Kevin Levin decided to forego staying at Gettysburg for this week’s events. Instead, he headed to Montreal, presumably to brush up on his sadly lacking hockey acumen, although anyone could have told him that Montreal is the last place a Boston Bruins fan (and I use this term very, very loosely) is welcome.
In choosing as he did, Kevin missed an excellent chance to enrich his study of Civil War memory, and, given his interests, he may have cause to regret nothing quite so much as the heaven-sent opportunity contained in today’s The Evening Sun, “serving the Greater Hanover and Gettysburg areas.”
Black re-enactor with Rebels says that ‘image needs to be portrayed’
By ASHLEY MAY
Behind Confederate lines stands a man with blue pants, a white shirt and a black face.
Shane Williams, from Canton, Ohio is a Confederate re-enactor with 1st Tennessee Company H. He’s set up camp on the Redding Farm during the battle re-enactment recognizing the 150th anniversary of the Battle of Gettysburg.
Richard Adams, a private of the same company, said there aren’t enough black re-enactors in the Confederate ranks. And he believes there should be more to represent black people who served as slaves and, he said, might have fought.
“The way I see it, whether slaves were forced to fight or they were volunteers, it’s an image that needs to be portrayed,” Williams said.
Rachel Edgar, a Union re-enactor who passes bread to the troops, said she hasn’t heard of any black Confederate soldiers, but under rare circumstances, it could have been possible.
There are no historical accounts of black men under arms fighting for the Confederacy, but there are accounts of slaves staying in Confederate camps with their masters.
“Most slaves had never been off of their Southern plantations,” Williams said. “They didn’t know anything else. They came with their masters.”
Williams said many black men wanted to fight for what they knew was theirs — the land that belonged to their master.
“I’m going to fight for what I know is mine,” he said.
Historians say there were slaves whose primary loyalty was to their master or plantation, but the Confederate government refused to arm slaves.
Runaway slaves, or those liberated by Union soldiers, were far more likely to enlist in Northern regiments when the government accepted their service in 1863. By the end of the war, about 180,000 black men served in the Union army.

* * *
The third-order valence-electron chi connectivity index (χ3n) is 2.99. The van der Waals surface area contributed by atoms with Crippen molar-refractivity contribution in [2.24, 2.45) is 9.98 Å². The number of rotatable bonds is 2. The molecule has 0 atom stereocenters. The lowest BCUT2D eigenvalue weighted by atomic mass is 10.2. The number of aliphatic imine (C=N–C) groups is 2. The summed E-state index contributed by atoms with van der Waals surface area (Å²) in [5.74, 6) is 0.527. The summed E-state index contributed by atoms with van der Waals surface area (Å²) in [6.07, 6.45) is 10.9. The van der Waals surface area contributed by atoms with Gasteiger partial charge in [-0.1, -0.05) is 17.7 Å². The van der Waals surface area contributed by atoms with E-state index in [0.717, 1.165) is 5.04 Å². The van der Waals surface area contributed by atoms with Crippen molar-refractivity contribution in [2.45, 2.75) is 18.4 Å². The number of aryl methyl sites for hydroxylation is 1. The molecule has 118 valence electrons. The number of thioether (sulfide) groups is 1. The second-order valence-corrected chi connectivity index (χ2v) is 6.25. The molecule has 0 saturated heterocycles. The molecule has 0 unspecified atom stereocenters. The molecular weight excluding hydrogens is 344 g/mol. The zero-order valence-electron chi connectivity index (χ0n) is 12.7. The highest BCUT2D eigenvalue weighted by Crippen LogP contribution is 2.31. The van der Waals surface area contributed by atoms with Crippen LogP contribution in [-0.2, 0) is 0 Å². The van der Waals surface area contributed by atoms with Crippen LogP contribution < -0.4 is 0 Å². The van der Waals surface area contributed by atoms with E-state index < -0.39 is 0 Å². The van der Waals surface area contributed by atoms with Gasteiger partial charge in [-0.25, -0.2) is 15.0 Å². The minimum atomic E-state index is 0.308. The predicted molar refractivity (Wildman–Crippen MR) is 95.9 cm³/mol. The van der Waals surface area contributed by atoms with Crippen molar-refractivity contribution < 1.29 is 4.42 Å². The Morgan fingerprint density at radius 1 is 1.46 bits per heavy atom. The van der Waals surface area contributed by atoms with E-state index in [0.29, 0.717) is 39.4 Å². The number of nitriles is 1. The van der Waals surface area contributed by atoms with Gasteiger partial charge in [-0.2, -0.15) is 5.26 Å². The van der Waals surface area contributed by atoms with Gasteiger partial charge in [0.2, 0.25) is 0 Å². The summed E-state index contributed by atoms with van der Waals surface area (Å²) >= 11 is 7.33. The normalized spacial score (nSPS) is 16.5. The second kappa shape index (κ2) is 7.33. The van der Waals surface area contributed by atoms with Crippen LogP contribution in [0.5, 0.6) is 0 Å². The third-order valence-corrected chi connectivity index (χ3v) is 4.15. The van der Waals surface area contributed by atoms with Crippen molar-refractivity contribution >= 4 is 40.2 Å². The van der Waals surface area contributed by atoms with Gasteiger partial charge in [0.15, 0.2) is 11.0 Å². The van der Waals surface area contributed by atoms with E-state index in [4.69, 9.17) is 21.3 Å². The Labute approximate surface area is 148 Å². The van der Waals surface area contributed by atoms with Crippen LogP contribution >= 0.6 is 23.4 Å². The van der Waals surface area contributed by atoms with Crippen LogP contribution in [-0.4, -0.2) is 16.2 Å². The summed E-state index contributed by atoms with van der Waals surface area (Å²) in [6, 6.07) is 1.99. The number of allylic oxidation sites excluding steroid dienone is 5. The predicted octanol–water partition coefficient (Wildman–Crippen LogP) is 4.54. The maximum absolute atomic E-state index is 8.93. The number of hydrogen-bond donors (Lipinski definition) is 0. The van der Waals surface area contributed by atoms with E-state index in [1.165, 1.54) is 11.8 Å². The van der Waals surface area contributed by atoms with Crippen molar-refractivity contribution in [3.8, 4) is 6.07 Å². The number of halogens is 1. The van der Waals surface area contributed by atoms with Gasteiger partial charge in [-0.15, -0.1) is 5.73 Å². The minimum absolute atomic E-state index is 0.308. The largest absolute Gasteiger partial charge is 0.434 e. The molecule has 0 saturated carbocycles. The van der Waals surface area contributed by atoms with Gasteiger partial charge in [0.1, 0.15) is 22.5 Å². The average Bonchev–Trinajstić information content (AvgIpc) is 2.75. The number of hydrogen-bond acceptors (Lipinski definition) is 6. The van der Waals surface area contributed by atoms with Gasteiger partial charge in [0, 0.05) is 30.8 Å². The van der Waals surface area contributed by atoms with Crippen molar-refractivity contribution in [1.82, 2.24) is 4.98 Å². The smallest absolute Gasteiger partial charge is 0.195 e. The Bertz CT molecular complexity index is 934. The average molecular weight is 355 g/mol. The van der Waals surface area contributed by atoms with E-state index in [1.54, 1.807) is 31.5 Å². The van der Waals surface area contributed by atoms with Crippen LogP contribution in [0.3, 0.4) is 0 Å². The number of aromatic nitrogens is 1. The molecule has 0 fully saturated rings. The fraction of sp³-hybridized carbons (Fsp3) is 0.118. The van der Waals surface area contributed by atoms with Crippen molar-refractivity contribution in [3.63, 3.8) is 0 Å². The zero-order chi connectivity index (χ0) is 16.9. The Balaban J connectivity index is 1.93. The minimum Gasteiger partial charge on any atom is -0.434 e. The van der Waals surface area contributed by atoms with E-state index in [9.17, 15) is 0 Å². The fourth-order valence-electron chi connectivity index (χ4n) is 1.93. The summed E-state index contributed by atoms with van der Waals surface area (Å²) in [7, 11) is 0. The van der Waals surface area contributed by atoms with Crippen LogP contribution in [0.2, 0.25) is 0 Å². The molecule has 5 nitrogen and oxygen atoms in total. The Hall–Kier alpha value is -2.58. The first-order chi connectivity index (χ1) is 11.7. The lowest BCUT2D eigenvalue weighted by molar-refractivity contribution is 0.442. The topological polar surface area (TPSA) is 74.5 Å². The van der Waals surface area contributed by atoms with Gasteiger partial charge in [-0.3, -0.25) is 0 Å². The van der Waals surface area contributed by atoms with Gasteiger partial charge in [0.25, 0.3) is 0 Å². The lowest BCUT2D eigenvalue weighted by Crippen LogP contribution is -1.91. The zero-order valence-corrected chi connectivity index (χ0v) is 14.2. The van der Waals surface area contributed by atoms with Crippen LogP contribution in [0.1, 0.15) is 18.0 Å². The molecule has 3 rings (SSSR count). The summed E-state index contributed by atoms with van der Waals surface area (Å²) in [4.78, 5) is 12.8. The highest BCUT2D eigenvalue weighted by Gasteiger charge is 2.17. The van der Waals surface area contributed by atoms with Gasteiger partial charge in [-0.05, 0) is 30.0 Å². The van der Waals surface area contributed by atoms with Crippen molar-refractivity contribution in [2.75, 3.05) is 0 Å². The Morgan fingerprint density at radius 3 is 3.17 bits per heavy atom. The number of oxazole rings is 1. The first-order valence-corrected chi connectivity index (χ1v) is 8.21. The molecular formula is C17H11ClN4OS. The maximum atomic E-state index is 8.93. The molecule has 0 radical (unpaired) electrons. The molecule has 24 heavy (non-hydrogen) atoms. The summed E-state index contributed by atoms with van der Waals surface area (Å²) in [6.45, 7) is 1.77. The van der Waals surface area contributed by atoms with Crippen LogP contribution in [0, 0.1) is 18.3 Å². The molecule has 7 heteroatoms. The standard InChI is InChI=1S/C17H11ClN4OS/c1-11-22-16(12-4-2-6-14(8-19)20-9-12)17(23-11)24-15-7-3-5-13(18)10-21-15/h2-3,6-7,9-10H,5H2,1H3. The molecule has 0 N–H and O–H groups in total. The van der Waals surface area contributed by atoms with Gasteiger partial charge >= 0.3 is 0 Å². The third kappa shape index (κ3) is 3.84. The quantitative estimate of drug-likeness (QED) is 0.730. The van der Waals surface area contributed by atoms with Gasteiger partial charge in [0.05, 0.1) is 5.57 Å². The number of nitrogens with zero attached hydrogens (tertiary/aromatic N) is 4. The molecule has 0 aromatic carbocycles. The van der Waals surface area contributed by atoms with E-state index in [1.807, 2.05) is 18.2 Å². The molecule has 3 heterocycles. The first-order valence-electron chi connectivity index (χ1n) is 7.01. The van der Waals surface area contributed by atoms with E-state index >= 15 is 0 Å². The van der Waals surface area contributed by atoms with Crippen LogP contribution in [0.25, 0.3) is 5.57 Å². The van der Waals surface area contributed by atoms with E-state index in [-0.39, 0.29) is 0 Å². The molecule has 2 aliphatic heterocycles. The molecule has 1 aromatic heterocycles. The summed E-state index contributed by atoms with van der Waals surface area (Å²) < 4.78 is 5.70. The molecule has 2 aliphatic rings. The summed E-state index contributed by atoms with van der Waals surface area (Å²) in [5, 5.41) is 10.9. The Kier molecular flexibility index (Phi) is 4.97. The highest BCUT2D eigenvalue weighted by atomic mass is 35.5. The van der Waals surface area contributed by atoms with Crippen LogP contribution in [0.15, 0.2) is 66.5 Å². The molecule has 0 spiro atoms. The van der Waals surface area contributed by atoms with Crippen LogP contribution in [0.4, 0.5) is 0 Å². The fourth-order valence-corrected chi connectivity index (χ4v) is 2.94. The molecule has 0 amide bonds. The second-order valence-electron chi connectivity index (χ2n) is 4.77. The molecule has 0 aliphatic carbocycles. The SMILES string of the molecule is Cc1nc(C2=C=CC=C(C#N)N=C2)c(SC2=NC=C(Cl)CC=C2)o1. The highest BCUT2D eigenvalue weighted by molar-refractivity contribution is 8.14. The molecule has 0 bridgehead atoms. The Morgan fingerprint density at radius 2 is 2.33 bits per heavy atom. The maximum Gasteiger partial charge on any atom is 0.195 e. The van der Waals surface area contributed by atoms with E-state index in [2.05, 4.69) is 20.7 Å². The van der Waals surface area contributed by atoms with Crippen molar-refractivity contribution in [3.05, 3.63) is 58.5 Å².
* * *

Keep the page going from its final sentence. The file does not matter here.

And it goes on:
Williams’ role as a black Confederate soldier is met with some controversy among his friends. Williams also belongs to the 5th U.S. Colored Troops, Company G, an Ohio re-enactment group.
“Because most blacks in the South were slaves, they feel that it’s disrespectful to my heritage,” Williams said.
But, he said he wants to teach the public about U.S. history. He’s been a part of re-enactments for 10 years, and has portrayed a Confederate soldier for four years.
Many high-ranking officers had slaves with them in Gettysburg, working as servants and cooks.
Adam Bell, of the 33rd Virginia, Company E, said some slaves came simply because they liked their master and wanted to care for them, but it wasn’t incredibly common.
Mitch Riggs, a Confederate re-enactor with the 33rd Virginia Volunteer Infantry Company E, plays the part of a German soldier in a small Irish unit. He said too often people believe slavery was the only reason behind the Civil War, but many soldiers didn’t have a solid opinion on the matter.
“Not a lot of people know their history,” said Riggs,of Pulaski, Pa.
Few in the ranks of the Confederate army owned slaves themselves, and were poor farmers “one step above slaves,” Riggs said.
“A lot of them couldn’t write their names,” Daniel Hall said.
Hall, also in the 33rd Virginia Volunteer Infantry, said the original 60 men in the company previously were railroad workers.
“In railroad work, they wouldn’t want to lose a slave, because that would cost money,” he said. “If they lost an Irishmen, they wouldn’t have to pay anything.”
In the Union army, opinions on slavery weren’t all that different. Most Northern soldiers enlisted to save the Union, and some resented the increased attention on freeing the slaves later in the conflict. At the same time, a significant number of Union soldiers were committed abolitionists who saw the war as a struggle for freedom from the beginning.
There are not a lot of details on black men in the Confederate Army, and Williams doesn’t claim to represent a particular person within a specific unit. But, he plans to further develop his role.
“I’m not a slave,” Williams said. “I’m still researching.”
My, oh my. Here was your chance, Kevin.
Finally, for those of you wanting to have more fun at home, I direct you here.